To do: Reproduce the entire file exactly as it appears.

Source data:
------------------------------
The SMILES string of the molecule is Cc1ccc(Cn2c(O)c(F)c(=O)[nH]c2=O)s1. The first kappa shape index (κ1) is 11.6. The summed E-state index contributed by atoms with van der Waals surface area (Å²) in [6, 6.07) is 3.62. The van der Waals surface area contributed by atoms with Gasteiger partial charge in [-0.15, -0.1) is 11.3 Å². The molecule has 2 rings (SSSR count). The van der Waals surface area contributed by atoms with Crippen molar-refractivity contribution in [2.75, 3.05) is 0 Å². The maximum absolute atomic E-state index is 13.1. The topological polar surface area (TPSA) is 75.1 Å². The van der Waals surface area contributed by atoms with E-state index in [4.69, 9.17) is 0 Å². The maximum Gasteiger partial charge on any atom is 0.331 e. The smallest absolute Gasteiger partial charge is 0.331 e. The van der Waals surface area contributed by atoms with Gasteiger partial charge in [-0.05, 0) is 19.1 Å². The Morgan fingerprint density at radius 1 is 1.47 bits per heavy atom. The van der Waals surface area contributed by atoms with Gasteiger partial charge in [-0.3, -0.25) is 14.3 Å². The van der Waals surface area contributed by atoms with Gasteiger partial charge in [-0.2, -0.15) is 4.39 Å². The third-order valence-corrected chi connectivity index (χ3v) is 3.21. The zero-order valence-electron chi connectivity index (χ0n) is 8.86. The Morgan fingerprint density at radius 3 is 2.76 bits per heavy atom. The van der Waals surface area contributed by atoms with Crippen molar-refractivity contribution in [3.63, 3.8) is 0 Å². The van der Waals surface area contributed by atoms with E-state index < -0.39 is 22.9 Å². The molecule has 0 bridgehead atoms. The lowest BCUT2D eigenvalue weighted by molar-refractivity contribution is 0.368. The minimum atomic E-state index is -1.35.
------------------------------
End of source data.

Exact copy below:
The SMILES string of the molecule is Cc1ccc(Cn2c(O)c(F)c(=O)[nH]c2=O)s1. The first kappa shape index (κ1) is 11.6. The summed E-state index contributed by atoms with van der Waals surface area (Å²) in [6, 6.07) is 3.62. The van der Waals surface area contributed by atoms with Gasteiger partial charge in [-0.15, -0.1) is 11.3 Å². The molecule has 2 rings (SSSR count). The van der Waals surface area contributed by atoms with Crippen molar-refractivity contribution in [2.75, 3.05) is 0 Å². The maximum absolute atomic E-state index is 13.1. The topological polar surface area (TPSA) is 75.1 Å². The van der Waals surface area contributed by atoms with E-state index in [4.69, 9.17) is 0 Å². The maximum Gasteiger partial charge on any atom is 0.331 e. The smallest absolute Gasteiger partial charge is 0.331 e. The van der Waals surface area contributed by atoms with Gasteiger partial charge in [-0.05, 0) is 19.1 Å². The Morgan fingerprint density at radius 1 is 1.47 bits per heavy atom. The van der Waals surface area contributed by atoms with Gasteiger partial charge in [-0.3, -0.25) is 14.3 Å². The van der Waals surface area contributed by atoms with Gasteiger partial charge in [-0.2, -0.15) is 4.39 Å². The third-order valence-corrected chi connectivity index (χ3v) is 3.21. The zero-order valence-electron chi connectivity index (χ0n) is 8.86. The Morgan fingerprint density at radius 3 is 2.76 bits per heavy atom. The van der Waals surface area contributed by atoms with Crippen molar-refractivity contribution in [3.63, 3.8) is 0 Å². The van der Waals surface area contributed by atoms with E-state index < -0.39 is 22.9 Å². The molecule has 0 bridgehead atoms. The lowest BCUT2D eigenvalue weighted by molar-refractivity contribution is 0.368. The minimum atomic E-state index is -1.35.